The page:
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Estonia: Scandinavian Influence

Itching for Eestimaa writes about Scandinavian influence in Estonia (and the two Swedes who represented Estonia in the Eurovision Song Contest in 2002 and 2006).

4 comments

  • Ruben Filimonczuk

    Veroniaca, I was not able to locate your article but given the caption I fell captive to your statement reagrding Scandinavian influence in Estonia. Obviously, the same would hold true for Russia, Ukraine , Belarus and Poland, amongst a few other countries. The Nordic Vikings proliferated in these areas establishing trade routes and cities, mixed with the peoples and many of them later came to reside in these areas. How could there not be influence?

    Ruben Filimonczuk

  • Mike

    Actually Ruben, nordic Vikings are quite different than scandinavians, who fought the vikings in the 11th century, (who were located on the east of the baltic sea) establishing the Hanseatic League.
    Scandinavians are cultured, civilized people not to be confused with Vikings. Scandinavians and their culture arose from the royal families of Denmark and Sweden.

  • Ruben Filimonczuk

    Then Mike, clarify who exactly were the Vikings?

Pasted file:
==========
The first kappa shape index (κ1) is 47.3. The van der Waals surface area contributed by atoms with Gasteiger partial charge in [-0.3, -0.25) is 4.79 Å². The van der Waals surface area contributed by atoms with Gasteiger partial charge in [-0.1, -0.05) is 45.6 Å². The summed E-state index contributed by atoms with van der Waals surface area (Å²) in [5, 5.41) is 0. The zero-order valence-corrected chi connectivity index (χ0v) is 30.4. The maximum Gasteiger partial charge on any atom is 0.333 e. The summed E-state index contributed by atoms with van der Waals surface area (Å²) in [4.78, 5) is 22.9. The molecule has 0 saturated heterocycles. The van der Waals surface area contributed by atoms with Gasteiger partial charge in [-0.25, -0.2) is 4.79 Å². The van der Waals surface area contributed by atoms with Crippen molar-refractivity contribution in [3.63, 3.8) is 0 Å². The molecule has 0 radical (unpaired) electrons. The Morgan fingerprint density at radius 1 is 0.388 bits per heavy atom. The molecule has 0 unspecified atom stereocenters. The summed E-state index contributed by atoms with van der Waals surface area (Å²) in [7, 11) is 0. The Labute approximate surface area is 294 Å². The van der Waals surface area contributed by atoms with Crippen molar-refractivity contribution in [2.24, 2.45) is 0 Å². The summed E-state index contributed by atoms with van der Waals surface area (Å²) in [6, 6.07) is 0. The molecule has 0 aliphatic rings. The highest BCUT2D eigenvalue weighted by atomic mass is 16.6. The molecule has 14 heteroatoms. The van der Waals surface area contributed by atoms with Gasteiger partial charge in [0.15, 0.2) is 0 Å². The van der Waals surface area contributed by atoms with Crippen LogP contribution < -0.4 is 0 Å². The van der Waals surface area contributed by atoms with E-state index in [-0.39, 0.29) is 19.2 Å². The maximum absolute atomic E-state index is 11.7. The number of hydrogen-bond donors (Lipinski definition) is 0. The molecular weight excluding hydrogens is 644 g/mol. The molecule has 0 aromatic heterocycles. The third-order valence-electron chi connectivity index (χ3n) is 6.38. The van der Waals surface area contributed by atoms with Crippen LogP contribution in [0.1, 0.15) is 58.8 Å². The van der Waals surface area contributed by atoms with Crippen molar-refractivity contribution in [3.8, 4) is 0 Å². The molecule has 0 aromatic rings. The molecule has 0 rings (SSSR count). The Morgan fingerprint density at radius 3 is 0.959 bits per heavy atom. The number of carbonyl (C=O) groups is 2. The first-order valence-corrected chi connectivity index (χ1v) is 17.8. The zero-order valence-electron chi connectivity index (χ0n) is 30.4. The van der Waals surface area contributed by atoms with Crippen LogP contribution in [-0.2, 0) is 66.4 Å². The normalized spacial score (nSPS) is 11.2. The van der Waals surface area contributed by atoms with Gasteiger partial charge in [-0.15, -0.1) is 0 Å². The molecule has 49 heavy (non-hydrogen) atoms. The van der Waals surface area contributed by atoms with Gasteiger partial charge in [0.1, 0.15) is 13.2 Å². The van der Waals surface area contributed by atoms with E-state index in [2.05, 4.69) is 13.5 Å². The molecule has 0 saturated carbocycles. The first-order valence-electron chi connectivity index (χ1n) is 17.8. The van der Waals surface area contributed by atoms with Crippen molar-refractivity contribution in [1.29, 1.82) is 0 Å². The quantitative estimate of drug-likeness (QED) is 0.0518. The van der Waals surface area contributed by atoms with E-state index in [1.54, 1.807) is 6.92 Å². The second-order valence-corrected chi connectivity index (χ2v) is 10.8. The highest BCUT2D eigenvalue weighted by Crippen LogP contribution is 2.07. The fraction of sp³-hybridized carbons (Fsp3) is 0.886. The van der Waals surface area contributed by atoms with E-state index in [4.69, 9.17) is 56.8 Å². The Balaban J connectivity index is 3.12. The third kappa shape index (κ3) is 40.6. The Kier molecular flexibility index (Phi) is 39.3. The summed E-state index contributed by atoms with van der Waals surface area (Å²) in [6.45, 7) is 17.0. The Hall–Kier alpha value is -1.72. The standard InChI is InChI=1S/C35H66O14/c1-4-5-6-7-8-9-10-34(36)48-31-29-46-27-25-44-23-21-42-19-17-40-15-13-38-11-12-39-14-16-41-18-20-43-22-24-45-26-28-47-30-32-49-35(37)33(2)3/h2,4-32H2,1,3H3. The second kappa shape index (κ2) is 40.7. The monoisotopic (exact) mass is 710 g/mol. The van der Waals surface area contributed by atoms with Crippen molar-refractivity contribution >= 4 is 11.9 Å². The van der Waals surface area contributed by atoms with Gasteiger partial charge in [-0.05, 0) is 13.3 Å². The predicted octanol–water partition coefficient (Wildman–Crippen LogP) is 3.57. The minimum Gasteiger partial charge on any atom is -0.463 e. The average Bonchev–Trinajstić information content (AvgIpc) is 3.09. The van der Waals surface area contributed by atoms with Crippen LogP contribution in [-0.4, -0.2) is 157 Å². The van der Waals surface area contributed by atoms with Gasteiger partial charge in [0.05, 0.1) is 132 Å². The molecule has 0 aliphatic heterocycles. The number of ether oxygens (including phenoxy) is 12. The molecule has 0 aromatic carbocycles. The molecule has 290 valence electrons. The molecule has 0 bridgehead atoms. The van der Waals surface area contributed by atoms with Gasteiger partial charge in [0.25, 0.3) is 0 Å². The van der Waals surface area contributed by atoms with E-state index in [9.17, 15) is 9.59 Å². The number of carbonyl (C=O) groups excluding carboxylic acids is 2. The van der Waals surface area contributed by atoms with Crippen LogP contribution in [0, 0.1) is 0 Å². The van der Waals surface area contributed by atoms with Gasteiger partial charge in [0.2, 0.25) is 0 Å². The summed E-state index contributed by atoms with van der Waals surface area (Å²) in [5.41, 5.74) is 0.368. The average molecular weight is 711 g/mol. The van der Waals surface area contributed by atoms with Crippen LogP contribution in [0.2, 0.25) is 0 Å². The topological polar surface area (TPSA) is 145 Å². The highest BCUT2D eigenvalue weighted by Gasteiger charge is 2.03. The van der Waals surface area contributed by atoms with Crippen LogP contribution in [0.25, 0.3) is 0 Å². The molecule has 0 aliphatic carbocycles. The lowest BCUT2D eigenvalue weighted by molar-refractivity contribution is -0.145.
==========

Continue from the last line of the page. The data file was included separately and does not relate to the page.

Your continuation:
• So nice to bring up this topic. Basically, Estonia was part of Denmark for 120 years (1220s to 1340s) and part of Sweden for 160 years (1560s to 1710/21). The Danish impact is really only in the name of the capital, Tallinn (Danish city). But it also links the Estonians historically to Scandinavian history (the Dannebrog allegedly fell from the heavens during a battle in Estonia). The name Eistland also appears in several sagas. So Estonia was part of the Viking/Scandinavian consciousness.

    The Swedish impact is more important because it was under the relatively liberal administration of Imperial Sweden that the first books were published in Estonian, the University of Tartu — which many consider the birthplace of the Estonian national movement — was founded by the Swedes in 1632. So in many ways it was this early Swedish influence that allowed Estonians to later become Europeans (not to deemphasize the role of Estophile Baltic Germans).

    Because of this long, mostly positive relationship, Sweden is one of the larger adjacent countries that Estonians feel most comfortable with. That is why, perhaps, the Swedish ambassador Dag Hartelius is doing so well in the Dancing with the Stars competition here on TV this autumn :)

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